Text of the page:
Swimming in the Ashes of My Man

After six hours of bus, Yani finally arrived at Red Temple Village. The road control department didn’t let her drive into the village. They claimed that the road from town had grown narrower in the past few years because of the government’s new suburban reconstruction project. Now only the local buses issued officially by the department could pass through.This was not the first time Yani had traveled to her ex-husband’s hometown, but it was the first time alone. The very first time she came here was four years ago when she got married to Jun. Surrounded by eighty strangers coming from nearby towns and villages, Yani had wished her wedding veil had stayed closed the whole time. Even with the veil down, she was trapped by unknown villagers lining up to take photos with her, a rare city girl in a white princess dress. It was said that the line started from the center of Red Temple and went all the way to Blue Mountain Village.

The second time happened one year ago, at Jun’s funeral, which was much better, with fewer people around, gladly. It was the last time for Yani to be in that village, at least, that was what she had thought back then.Two times here was enough torture already. Yani preferred to mourn her husband in a city apartment, not this unknown village in the middle of nowhere. She didn’t expect to come here again, that too alone, going through hours of sitting in a tiny van-like bus. But of course, neither did she expect that someone would knock on her door at eleven thirty at night. And that person, was Ling.

Ling was Jun’s elder sister. She had luckily escaped from the village for college and had been living in a town nearby. They weren’t far from each other, but Yani and Ling barely talked. The last time they saw each other was after Jun’s funeral when they shared the same car ride back to the city. Both of them slept through it.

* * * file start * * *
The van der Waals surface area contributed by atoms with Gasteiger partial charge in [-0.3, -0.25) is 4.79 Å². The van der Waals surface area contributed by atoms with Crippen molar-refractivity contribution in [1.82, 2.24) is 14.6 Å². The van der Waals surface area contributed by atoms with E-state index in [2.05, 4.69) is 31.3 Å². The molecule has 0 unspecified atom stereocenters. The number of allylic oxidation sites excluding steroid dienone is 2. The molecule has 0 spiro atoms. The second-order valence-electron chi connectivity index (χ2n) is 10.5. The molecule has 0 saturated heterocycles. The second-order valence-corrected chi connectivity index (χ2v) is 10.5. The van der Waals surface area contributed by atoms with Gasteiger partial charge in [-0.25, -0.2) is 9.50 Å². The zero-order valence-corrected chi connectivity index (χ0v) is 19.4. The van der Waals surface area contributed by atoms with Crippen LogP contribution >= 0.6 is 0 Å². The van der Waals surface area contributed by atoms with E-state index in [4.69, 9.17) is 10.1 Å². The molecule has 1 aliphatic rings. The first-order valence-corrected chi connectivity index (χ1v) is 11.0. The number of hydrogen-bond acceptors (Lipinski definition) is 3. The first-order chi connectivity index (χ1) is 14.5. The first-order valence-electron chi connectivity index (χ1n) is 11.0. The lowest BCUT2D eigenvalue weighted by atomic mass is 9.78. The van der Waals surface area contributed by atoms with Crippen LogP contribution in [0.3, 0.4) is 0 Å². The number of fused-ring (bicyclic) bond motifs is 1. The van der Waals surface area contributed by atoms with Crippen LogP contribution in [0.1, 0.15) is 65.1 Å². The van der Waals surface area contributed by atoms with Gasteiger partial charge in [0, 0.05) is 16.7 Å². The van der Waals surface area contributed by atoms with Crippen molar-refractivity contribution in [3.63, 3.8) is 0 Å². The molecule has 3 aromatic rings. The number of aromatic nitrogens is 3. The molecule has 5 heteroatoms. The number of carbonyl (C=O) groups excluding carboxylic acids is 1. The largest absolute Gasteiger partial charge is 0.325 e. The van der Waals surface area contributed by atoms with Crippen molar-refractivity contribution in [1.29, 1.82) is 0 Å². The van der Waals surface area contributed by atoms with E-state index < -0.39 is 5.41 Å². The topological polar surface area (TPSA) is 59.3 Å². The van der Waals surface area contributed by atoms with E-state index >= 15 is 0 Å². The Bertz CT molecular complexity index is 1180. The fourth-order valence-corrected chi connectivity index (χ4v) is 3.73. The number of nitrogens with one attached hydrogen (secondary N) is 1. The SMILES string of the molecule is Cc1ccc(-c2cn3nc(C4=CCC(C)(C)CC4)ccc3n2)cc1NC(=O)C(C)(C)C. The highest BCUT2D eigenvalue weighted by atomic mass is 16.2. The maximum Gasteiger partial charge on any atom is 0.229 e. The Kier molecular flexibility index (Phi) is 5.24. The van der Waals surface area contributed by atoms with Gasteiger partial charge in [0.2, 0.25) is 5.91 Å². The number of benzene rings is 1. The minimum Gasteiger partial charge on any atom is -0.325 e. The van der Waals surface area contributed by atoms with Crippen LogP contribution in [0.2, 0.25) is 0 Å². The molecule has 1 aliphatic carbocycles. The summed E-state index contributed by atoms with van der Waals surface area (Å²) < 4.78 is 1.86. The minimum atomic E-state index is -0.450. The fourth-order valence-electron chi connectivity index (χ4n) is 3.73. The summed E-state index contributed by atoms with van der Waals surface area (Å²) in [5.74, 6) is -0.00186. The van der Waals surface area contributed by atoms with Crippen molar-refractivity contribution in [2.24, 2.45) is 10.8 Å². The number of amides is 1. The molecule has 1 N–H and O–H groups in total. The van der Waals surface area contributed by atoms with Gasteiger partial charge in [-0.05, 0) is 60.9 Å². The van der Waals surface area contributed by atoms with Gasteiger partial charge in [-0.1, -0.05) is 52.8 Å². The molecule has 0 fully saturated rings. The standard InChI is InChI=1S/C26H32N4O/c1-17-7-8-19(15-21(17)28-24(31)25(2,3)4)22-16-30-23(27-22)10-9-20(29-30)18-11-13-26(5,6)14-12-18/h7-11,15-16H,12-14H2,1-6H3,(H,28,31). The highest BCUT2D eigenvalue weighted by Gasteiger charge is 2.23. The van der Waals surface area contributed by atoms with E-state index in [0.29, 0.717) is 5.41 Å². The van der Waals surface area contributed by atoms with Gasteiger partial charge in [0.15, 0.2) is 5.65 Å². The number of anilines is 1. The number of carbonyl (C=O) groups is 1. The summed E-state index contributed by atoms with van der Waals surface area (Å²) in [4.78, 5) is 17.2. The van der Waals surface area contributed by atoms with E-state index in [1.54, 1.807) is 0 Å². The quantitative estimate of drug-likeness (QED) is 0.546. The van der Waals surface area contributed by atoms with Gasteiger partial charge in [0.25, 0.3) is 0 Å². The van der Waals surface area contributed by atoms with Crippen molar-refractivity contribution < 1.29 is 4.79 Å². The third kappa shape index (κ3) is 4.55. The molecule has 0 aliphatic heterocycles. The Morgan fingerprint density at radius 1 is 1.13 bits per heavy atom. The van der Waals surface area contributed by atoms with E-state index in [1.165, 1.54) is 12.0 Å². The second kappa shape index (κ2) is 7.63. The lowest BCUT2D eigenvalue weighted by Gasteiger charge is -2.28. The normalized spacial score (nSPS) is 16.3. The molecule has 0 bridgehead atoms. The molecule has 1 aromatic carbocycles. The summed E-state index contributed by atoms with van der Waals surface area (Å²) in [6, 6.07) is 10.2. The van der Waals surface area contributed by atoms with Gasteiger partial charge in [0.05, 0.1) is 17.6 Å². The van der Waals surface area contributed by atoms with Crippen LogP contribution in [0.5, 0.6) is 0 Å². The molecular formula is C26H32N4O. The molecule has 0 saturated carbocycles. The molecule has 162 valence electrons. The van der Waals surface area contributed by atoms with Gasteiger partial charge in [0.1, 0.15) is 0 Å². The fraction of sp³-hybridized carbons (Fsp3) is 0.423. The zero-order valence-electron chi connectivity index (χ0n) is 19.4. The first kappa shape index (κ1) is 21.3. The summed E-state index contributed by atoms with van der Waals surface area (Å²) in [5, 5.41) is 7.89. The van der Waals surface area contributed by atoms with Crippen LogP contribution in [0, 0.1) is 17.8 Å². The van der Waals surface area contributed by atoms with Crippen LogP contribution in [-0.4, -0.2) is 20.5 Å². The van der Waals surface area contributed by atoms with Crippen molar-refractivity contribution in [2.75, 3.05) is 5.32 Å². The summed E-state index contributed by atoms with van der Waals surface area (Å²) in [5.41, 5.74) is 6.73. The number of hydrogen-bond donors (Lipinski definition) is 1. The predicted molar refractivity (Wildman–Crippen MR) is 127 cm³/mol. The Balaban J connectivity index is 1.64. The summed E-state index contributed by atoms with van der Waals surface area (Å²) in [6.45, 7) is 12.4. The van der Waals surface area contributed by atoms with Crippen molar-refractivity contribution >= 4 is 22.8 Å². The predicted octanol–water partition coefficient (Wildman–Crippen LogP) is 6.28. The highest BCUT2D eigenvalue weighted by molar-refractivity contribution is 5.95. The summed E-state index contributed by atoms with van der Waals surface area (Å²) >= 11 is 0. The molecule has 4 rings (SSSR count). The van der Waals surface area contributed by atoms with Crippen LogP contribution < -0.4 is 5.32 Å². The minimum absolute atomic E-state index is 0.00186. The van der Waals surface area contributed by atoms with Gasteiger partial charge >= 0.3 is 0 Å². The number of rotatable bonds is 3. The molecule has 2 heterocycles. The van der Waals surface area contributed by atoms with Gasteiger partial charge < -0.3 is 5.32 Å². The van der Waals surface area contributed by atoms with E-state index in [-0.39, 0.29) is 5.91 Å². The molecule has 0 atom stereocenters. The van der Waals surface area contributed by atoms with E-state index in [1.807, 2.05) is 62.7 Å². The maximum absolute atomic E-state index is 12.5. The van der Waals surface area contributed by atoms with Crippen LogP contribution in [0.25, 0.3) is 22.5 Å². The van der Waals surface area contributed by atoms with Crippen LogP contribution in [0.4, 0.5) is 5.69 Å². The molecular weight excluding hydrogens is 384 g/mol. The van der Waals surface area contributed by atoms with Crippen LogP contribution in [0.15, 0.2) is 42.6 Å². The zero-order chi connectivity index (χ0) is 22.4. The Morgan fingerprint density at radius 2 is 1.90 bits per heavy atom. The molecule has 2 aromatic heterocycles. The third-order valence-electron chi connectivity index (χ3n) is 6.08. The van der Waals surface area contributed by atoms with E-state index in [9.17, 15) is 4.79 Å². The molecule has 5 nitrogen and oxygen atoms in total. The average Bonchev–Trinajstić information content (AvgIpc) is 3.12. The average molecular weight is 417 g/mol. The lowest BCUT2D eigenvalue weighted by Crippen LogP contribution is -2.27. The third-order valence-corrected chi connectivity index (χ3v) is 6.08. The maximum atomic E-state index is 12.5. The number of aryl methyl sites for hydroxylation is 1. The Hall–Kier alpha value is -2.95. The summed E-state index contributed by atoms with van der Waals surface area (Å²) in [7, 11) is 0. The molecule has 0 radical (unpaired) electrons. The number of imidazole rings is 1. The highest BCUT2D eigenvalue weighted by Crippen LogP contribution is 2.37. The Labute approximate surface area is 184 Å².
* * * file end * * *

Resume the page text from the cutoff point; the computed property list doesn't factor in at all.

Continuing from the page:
Ling had arrived to tell Yani that last night, the crematory from the Red Temple village had discovered some volume of Jun’s remaining ash. Apparently a year ago, the crematory staff had forgotten to refill the coals while cremating Jun’s body, and had the remaining parts cremated only weeks afterwards. Luckily, they didn’t just throw it away. It was only recently, when the government’s reconstruction project had required them to clear the area, that they had found the remaining ash of Jun, left stored in the corner for almost a whole year.

“They need you to collect the ash personally, and it has to be tomorrow,” Ling spat out the words. It was clear that the reason for her unexpected visit left no room; Yani could not hesitate or think it over. Of course she had millions of questions to ask. Why did she have to be the one? Why tomorrow, so suddenly, so soon? Why did her dead husband’s sister just appear at her door now, in the middle of the night? Why not just call? Yani could only ask one question, and Ling answered right away, “I never had your phone number.” And just like that, Ling left. There was too much that Yani couldn’t understand. She promptly showered, packed her things, and booked a train to Jun’s hometown next morning.

So this was the third time for Yani, standing in the middle of the village. She stood beside a small, dusty temple covered in washed-out red paint. Most villagers had moved to the neighborhood with the newly built apartment block, financed by the government, and only an hour’s drive away. True, many of the households had been there for up to five generations – around two hundred years. But nobody could reject the chance to sit on butter-soft couches placed on glossy tiles, and watching magic shows on a 40-inch television. Yani looked around at the village center but no one came to crowd her. She only saw a few villagers cleaning up remaining furniture and some construction workers rushing back and forth, checking the floorplan of the upcoming project. Things had changed, moved forward. This was not what she had remembered.